I enjoy thinking about the cause and effect of things and how if one bad event had not happened in my life, I would not have gotten to experience all the good that resulted from it. This book is an interesting and cerebral journey down the various "effect" paths that were all "caused" by a woman being mugged. It is not very fast paced and it doesn't quite wrap the ending up with a bow, so if that bothers you, you may want to skip this one. I found it very enjoyable and very realistic. I love me some good, British fiction!

    3 out of 3 people found this review helpful.

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  • Posted April 1, 2013

    more from this reviewer

    I Also Recommend:

    Oh, I dearly loved this book about an event which spawned a se



    Oh, I dearly loved this book about an event which spawned a series of follow-on events, some of which could be termed momentous, in the context of a life. The story was funny and true and ridiculous and painful and all those things that life can be. It was comforting to hear about folks whose lives had hit a major speed bump but who managed, by shuffling the deck, to usher in a new chapter in their lives, one that they liked even better. But it is lightly told, and not so painful for us, safely behind our reading glasses, sipping tea and considering just how awful divorce could be…for the characters of course.

    I was also struck by parallels between the theme in this book by Lively and Kate Atkinson’s new offering Life After Life . It is almost as though the grande Dames of British Literature were given a writing assignment to mull over the possibility that Hitler had never been born or had died in early life, before the tragedy of World War II. The assignment might have specified that they didn’t have to focus on the 1940’s, they just had to mention Hitler and make their story relevant to a new reality. Consider Lively’s contribution, that she places in the mouth of Henry, retired University professor and a man sure of his talent to make history interesting and relevant:
    I myself have a soft spot for what is known as the Cleopatra’s nose theory of history—the proposal that had the nose of Cleopatra been an inch longer the fortunes of Rome would have been different. A reductio ad absurdam, perhaps, but a reference to random causality that makes a lot of sense when we think about the erratic sequence of events that we call history. And we find that we home in on the catalysts—the intervention of those seminal figures who will direct events. Caesar himself. Charlemagne. Napoleon. Hitler. If this man or that—no, this person or that—had not existed, how differently could things have turned out? Focus upon a smaller canvas—England in the eighteenth century, of, indeed, any other century—and we find again that it is personalities that direct events, the human hand that steers the course of time…A decision is made in one place, and far away a thousand will die.”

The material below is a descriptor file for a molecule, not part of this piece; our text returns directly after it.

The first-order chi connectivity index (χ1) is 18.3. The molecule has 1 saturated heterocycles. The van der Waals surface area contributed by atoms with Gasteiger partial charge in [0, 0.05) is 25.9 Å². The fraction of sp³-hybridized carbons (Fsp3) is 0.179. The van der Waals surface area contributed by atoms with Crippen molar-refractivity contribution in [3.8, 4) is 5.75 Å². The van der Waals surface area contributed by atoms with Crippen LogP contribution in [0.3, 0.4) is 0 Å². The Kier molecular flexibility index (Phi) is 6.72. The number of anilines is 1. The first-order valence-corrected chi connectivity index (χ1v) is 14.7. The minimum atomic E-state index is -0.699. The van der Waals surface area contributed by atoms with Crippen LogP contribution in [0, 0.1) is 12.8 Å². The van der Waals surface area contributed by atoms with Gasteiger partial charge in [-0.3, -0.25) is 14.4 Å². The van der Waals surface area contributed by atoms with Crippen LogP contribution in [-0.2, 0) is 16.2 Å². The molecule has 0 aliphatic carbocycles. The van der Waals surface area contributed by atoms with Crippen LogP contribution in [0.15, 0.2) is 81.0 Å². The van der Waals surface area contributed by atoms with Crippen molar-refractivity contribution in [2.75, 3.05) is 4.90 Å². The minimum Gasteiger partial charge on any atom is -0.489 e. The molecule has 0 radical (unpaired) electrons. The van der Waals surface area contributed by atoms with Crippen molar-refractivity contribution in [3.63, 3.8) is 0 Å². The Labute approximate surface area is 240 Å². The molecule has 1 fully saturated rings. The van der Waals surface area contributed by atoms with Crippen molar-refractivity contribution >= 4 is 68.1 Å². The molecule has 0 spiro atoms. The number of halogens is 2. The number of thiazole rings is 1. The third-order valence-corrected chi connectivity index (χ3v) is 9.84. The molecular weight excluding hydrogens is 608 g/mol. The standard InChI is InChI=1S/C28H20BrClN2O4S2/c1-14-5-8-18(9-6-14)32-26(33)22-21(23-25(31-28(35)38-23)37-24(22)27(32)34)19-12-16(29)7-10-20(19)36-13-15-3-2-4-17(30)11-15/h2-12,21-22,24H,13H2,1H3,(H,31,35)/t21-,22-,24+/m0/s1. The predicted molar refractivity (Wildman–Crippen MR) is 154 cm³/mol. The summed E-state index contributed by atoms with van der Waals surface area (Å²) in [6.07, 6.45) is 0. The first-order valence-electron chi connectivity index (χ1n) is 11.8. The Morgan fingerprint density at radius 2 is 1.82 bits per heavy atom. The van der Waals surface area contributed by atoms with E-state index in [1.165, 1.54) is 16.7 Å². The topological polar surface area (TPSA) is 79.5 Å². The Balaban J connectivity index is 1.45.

Then, consider Kate Atkinson’s contemplation of this question, whom she gives to Ursula, her protagonist :
    “Don’t you wonder sometimes, “ Ursula said. “If just one small thing had been changed, in the past, I mean. If Hitler had died at birth, or if someone had kidnapped him as a baby and brought him up in—I don’t know, say a Quaker household—surely things would be different.”

    And it is a great theme to be going along with: eliminating those pesky outsized actors from our history. After all, isn’t life complicated enough with just our own mistakes to manage?

    In any case, the thing that really caught my attention in this book, and that I loved above even the story (something which Lively spends some time considering—how a story can draw us in) is the discussion an older woman, a retired teacher of literature as it happens, has with a younger economic migrant to whom she is teaching the fundamentals of reading. They speak of language, words, and the passion the younger man has for stories. He’d had trouble learning English, both spoken and written, but he was passionate about stories. So she teaches him, rather than the language of commerce, the language of poetry. She gave him stories, and his passion for stories developed into a passion for words, which he collected assiduously and used ardently. He loved, and was loved though words. It was delightful.